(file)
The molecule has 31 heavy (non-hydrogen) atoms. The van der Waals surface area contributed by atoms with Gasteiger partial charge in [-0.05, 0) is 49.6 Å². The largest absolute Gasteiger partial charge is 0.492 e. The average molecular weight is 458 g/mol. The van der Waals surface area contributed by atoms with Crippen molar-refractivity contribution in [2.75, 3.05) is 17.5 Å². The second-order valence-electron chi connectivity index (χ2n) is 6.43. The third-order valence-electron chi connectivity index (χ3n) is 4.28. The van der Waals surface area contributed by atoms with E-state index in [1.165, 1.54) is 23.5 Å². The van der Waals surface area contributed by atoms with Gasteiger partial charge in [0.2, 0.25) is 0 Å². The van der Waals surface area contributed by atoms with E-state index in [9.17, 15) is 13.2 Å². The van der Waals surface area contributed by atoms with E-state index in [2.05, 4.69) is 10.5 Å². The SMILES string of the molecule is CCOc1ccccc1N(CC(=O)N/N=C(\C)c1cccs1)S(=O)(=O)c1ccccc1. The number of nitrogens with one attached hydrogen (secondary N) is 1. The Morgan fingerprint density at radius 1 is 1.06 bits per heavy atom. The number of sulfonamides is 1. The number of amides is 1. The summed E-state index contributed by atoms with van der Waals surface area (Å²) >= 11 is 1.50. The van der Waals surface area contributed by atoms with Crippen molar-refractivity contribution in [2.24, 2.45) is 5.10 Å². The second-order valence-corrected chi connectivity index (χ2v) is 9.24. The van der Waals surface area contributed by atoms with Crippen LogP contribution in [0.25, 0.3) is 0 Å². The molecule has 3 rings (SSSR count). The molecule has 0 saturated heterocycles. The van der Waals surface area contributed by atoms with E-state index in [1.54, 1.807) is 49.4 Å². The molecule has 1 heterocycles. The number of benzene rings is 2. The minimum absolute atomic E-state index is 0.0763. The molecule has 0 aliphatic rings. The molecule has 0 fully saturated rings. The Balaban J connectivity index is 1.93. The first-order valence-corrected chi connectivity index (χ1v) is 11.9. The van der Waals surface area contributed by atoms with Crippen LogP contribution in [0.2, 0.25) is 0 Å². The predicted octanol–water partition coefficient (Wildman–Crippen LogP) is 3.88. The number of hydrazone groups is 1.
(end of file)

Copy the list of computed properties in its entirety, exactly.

The molecule has 31 heavy (non-hydrogen) atoms. The van der Waals surface area contributed by atoms with Gasteiger partial charge in [-0.05, 0) is 49.6 Å². The largest absolute Gasteiger partial charge is 0.492 e. The average molecular weight is 458 g/mol. The van der Waals surface area contributed by atoms with Crippen molar-refractivity contribution in [2.75, 3.05) is 17.5 Å². The second-order valence-electron chi connectivity index (χ2n) is 6.43. The third-order valence-electron chi connectivity index (χ3n) is 4.28. The van der Waals surface area contributed by atoms with E-state index in [1.165, 1.54) is 23.5 Å². The van der Waals surface area contributed by atoms with Gasteiger partial charge in [0.2, 0.25) is 0 Å². The van der Waals surface area contributed by atoms with E-state index in [9.17, 15) is 13.2 Å². The van der Waals surface area contributed by atoms with E-state index in [2.05, 4.69) is 10.5 Å². The SMILES string of the molecule is CCOc1ccccc1N(CC(=O)N/N=C(\C)c1cccs1)S(=O)(=O)c1ccccc1. The number of nitrogens with one attached hydrogen (secondary N) is 1. The Morgan fingerprint density at radius 1 is 1.06 bits per heavy atom. The number of sulfonamides is 1. The number of amides is 1. The summed E-state index contributed by atoms with van der Waals surface area (Å²) >= 11 is 1.50. The van der Waals surface area contributed by atoms with Crippen molar-refractivity contribution in [2.24, 2.45) is 5.10 Å². The second-order valence-corrected chi connectivity index (χ2v) is 9.24. The van der Waals surface area contributed by atoms with Crippen LogP contribution in [0.25, 0.3) is 0 Å². The molecule has 3 rings (SSSR count). The molecule has 0 saturated heterocycles. The van der Waals surface area contributed by atoms with E-state index in [1.54, 1.807) is 49.4 Å². The molecule has 1 heterocycles. The number of benzene rings is 2. The minimum absolute atomic E-state index is 0.0763. The molecule has 0 aliphatic rings. The molecule has 0 fully saturated rings. The Balaban J connectivity index is 1.93. The first-order valence-corrected chi connectivity index (χ1v) is 11.9. The van der Waals surface area contributed by atoms with Crippen LogP contribution in [0.2, 0.25) is 0 Å². The predicted octanol–water partition coefficient (Wildman–Crippen LogP) is 3.88. The number of hydrazone groups is 1.